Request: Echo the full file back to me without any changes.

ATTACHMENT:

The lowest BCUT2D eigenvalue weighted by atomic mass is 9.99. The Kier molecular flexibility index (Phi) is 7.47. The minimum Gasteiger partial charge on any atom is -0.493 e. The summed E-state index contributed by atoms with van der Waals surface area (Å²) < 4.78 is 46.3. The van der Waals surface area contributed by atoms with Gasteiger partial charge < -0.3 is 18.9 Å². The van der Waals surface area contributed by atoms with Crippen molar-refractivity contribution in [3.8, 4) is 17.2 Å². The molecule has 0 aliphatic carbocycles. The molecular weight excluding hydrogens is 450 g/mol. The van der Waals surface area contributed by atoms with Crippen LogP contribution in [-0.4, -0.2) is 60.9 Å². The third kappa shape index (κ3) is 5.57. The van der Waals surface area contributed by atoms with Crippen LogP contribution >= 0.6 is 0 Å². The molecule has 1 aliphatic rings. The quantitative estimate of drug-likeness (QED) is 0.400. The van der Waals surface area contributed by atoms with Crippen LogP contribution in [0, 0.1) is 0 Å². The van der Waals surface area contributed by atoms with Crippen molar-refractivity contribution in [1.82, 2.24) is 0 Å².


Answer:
The lowest BCUT2D eigenvalue weighted by atomic mass is 9.99. The Kier molecular flexibility index (Phi) is 7.47. The minimum Gasteiger partial charge on any atom is -0.493 e. The summed E-state index contributed by atoms with van der Waals surface area (Å²) < 4.78 is 46.3. The van der Waals surface area contributed by atoms with Gasteiger partial charge < -0.3 is 18.9 Å². The van der Waals surface area contributed by atoms with Crippen molar-refractivity contribution in [3.8, 4) is 17.2 Å². The molecule has 0 aliphatic carbocycles. The molecular weight excluding hydrogens is 450 g/mol. The van der Waals surface area contributed by atoms with Crippen LogP contribution in [-0.4, -0.2) is 60.9 Å². The third kappa shape index (κ3) is 5.57. The van der Waals surface area contributed by atoms with Crippen LogP contribution >= 0.6 is 0 Å². The molecule has 1 aliphatic rings. The quantitative estimate of drug-likeness (QED) is 0.400. The van der Waals surface area contributed by atoms with Crippen LogP contribution in [0, 0.1) is 0 Å². The van der Waals surface area contributed by atoms with Crippen molar-refractivity contribution in [1.82, 2.24) is 0 Å².